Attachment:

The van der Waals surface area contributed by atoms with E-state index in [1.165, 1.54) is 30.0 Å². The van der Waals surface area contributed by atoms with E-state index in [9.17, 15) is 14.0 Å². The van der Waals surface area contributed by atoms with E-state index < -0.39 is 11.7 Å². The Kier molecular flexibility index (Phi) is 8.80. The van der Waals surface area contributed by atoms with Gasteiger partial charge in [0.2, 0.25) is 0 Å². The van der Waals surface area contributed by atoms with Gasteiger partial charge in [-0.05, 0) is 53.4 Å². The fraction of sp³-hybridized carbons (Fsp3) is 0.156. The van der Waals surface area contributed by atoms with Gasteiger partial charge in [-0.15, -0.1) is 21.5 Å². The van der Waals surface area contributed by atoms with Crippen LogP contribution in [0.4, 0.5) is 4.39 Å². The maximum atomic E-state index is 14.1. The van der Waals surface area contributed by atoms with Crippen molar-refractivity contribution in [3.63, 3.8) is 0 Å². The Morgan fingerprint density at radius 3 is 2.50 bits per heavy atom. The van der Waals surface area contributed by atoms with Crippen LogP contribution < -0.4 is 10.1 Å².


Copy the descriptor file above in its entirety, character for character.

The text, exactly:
The van der Waals surface area contributed by atoms with E-state index in [1.165, 1.54) is 30.0 Å². The van der Waals surface area contributed by atoms with E-state index in [9.17, 15) is 14.0 Å². The van der Waals surface area contributed by atoms with E-state index < -0.39 is 11.7 Å². The Kier molecular flexibility index (Phi) is 8.80. The van der Waals surface area contributed by atoms with Gasteiger partial charge in [0.2, 0.25) is 0 Å². The van der Waals surface area contributed by atoms with Gasteiger partial charge in [-0.05, 0) is 53.4 Å². The fraction of sp³-hybridized carbons (Fsp3) is 0.156. The van der Waals surface area contributed by atoms with Gasteiger partial charge in [-0.15, -0.1) is 21.5 Å². The van der Waals surface area contributed by atoms with Crippen LogP contribution in [0.4, 0.5) is 4.39 Å². The maximum atomic E-state index is 14.1. The van der Waals surface area contributed by atoms with Crippen molar-refractivity contribution in [3.63, 3.8) is 0 Å². The Morgan fingerprint density at radius 3 is 2.50 bits per heavy atom. The van der Waals surface area contributed by atoms with Crippen LogP contribution < -0.4 is 10.1 Å².